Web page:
36 Hours in Montreal? I had more like 27 hours (not to be confused with 127 hours, also known as almost 32 days). When my sister said she'd be at a big conference just 4 hours up the road, I jumped at the chance to share the weekend with her. The ride up took just under 5 hours because I was quite delayed at the border. The lines didn't look long, but it took forever. I zoomed back (with no wait at the USA gate) in 4 hours with one short stop. (And no tolls. Can you believe that, everyone?)
I've heard tons about Montreal bagels (even in 1987, when I was really too young to be thinking about it). But I just didn't have time to eat one on this trip. I know we'll be back this summer, but if I can't wait until then, I may just need to go to Mile End in Brooklyn (a Montreal-style Jewish deli that imports the bagels and smokes the meat in-house).
Naturally, after parking the car, my first stop was Schwartz's. The long line outside scared me a little, but it turns out that's for the restaurant. Anyone can walk in and order at a counter, then either take out or head to the back where there are some tables and stools. I won't lie, it was hot in there. Besides the obvious reason (hi, they are smoking meat all up in there), I think it was hot inside a lot of places in Montreal because it was the first warmer day in quite a while after a long, cold winter. I had the smoked meat sandwich, $5.90. I didn't make any specifications (I think someone behind me ordered "lean"), and it arrived with a little mustard on rye. It was delicious, and it smelled like heaven.
By the time I arrived, Sister had already had French food several times, abysmal conference fare, and tapas. When we finally headed out to dinner we didn't feel like waiting too long for our dishes. Yelp led us to some options for pollo a la brasa, often referred to as "Peruvian chicken" (although in Montreal one place explicitly said "Portuguese"). I remembered the drill from the good old days in Arlington at El Pollo Rico or Super Pollo, and I figured for a low price Sis and I would be chowing down on 1/4 or 1/2 a chicken and some sides. That's exactly what happened. We had super juicy tender chicken, potatoes, and decent slaw at Coco Rico. We tried Romado's first, but they close at 8pm--we arrived a little later, and they were actually out of chicken. We grabbed some pastries from Presse Cafe on our way back to the hotel, which we served ourselves with tea from the lobby (because nearly every day of my life ends with a hot beverage). The ginormo biscotti was dipped in delish white chocolate on one end and regular ol' chocolate on the other. Sister happily guessed correctly that the danishy-twisty friend had apple in the middle.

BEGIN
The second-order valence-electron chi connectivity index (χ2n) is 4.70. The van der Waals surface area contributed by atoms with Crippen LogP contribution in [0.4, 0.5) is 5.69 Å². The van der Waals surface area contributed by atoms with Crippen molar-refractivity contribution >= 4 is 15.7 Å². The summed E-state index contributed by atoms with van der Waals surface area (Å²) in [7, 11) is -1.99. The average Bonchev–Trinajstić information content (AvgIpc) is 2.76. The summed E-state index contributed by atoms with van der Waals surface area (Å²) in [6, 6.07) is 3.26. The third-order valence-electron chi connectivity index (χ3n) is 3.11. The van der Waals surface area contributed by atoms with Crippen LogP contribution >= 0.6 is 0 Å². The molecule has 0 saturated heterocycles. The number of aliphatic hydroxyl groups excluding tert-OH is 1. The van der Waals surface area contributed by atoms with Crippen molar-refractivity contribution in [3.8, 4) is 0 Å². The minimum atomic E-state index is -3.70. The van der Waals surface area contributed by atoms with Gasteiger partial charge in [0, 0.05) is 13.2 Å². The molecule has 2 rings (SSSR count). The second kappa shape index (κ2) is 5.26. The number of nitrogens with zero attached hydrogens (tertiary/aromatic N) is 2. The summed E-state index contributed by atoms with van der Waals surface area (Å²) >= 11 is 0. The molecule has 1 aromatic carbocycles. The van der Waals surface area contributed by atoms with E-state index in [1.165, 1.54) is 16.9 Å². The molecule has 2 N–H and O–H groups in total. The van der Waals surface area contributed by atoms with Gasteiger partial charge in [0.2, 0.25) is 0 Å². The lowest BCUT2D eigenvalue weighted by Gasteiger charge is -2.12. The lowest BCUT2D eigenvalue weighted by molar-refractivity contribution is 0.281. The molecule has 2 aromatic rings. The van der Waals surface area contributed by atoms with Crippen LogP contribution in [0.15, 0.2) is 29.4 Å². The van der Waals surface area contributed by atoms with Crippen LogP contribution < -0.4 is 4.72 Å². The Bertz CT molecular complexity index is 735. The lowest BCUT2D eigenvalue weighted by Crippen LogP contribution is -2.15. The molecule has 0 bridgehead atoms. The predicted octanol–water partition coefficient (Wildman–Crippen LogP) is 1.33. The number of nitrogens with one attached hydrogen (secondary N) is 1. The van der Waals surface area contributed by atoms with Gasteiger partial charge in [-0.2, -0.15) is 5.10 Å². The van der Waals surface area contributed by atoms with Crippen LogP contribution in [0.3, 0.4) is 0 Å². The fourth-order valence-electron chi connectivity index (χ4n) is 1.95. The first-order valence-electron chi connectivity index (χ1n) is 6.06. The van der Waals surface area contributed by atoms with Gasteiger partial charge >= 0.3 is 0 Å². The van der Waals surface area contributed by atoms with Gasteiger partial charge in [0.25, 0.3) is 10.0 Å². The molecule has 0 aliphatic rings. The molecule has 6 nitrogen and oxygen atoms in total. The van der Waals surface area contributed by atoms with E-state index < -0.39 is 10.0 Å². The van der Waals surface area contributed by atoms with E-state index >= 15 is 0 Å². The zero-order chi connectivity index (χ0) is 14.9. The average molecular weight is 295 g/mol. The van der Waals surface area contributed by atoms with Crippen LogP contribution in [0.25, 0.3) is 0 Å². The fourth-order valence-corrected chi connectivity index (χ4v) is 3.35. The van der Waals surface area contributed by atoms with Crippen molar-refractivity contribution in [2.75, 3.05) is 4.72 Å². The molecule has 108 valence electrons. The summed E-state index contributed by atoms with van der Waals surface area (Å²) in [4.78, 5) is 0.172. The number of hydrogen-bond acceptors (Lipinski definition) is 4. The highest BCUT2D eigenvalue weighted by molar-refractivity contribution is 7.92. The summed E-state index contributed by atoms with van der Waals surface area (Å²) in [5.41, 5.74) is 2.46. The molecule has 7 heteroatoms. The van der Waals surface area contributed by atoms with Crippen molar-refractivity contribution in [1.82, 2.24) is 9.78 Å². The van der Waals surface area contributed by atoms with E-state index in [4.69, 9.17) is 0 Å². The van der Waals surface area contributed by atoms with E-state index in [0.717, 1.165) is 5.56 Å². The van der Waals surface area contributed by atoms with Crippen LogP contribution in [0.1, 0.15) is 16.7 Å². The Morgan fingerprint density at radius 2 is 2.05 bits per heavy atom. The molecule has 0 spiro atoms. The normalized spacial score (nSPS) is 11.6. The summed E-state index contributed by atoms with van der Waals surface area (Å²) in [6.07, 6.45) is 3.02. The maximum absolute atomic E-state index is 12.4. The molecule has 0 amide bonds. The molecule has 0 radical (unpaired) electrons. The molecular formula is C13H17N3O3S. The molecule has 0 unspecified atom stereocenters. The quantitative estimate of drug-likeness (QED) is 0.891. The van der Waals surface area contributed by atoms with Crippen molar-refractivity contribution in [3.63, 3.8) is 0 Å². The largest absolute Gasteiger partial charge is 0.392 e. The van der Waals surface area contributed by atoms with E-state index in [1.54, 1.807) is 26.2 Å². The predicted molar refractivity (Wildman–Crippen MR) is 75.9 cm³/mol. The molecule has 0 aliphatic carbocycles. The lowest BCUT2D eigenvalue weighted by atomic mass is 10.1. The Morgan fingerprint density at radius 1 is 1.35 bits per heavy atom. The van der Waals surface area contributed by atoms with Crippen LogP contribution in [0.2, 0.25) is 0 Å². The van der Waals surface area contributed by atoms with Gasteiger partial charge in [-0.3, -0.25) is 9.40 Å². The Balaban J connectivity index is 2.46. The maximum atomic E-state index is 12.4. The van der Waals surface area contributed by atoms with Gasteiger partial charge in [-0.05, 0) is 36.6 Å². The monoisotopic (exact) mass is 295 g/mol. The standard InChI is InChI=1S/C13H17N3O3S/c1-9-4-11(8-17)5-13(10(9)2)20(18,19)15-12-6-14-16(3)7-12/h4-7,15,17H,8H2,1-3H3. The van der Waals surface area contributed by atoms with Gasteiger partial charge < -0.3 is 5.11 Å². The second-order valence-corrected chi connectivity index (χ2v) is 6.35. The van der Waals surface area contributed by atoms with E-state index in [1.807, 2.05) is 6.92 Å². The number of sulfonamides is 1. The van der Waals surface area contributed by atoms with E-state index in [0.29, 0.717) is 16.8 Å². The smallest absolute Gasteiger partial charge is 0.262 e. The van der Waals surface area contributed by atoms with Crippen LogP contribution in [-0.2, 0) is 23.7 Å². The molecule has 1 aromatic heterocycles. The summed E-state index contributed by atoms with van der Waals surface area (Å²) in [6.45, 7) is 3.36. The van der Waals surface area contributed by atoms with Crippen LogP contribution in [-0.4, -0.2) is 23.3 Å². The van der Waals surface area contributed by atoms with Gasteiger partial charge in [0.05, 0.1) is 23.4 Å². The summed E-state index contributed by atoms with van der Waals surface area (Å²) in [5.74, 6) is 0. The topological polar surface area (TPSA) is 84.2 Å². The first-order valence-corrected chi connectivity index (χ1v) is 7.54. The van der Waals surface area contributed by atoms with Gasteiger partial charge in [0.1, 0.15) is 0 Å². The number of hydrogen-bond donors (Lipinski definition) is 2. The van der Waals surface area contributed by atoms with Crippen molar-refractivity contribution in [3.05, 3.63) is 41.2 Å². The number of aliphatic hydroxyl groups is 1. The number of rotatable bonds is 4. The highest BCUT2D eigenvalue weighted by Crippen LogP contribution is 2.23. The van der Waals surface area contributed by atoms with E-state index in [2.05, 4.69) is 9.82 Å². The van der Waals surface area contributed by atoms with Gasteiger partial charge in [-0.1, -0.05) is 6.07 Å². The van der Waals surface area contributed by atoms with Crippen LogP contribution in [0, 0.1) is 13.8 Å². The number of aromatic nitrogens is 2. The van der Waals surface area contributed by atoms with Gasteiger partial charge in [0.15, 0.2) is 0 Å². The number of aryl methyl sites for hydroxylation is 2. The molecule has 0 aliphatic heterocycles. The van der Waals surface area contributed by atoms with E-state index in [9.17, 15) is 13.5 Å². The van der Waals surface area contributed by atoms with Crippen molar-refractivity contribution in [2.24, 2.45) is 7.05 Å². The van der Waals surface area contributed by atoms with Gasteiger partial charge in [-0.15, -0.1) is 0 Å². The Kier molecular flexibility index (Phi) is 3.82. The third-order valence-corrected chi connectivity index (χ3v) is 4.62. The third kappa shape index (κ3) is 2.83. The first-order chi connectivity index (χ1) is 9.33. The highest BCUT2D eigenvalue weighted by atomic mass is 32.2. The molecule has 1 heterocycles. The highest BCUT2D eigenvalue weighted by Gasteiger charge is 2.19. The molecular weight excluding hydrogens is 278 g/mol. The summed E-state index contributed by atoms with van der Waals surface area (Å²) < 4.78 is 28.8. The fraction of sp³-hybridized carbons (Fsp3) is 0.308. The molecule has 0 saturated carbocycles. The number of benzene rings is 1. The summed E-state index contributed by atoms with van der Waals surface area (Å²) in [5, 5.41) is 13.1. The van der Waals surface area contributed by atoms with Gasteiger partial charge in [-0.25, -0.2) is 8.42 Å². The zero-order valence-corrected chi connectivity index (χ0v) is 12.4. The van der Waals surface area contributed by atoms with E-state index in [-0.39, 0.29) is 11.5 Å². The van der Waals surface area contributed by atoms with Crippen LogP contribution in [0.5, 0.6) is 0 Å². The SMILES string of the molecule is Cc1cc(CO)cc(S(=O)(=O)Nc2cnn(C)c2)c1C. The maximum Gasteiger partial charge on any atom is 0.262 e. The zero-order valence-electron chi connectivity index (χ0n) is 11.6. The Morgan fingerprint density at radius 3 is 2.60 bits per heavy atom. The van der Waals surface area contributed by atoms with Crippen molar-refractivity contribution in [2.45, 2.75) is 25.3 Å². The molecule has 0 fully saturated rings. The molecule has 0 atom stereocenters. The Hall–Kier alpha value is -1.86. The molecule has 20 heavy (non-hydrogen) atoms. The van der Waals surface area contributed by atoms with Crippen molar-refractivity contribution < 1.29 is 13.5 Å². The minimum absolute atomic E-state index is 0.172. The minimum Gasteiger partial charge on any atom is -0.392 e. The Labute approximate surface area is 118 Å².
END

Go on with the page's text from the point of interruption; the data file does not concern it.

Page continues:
if it'll kill me? Not if something else does first.
Now on to the main event. You and I both know what I was really looking forward to--brunch. The fruit of the hen. My favorite.
and elsewhere and decided we should go to Le Cartet. We waited about 15 minutes, but we used that time wisely in their little shop. You could definitely do some damage getting takeout and boxed/preserve treats for a picnic. I stocked up on some made-in-Quebec treats for my best buddy back home, and obviously got a blueberry and chocolate spread that I finished alone in two short workweeks.
Lots of choices here for brunch--you could get anything from a pastry to an enormous plate with many things on it, and every option in between. We opted for enormous plates with everything on them. Sister had the Brunch de L'Atlantique: Eggs with smoked salmon (or lox, right Em?), half a bagel with all the typical accoutrements, greens, a little sweet potato and salmon cake, and fruit. They weren't kidding about the salmon, I know.
I went for the Brunch de Sante: yogurt with granola and blueberries, poached eggs on greens, and grilled bread, cheddar sticks, and a fig. And it came with coffee and juice, all for $15. I highly recommend you go there and try it. Illy coffee. Luv.
Sigh, home sweet home. For now.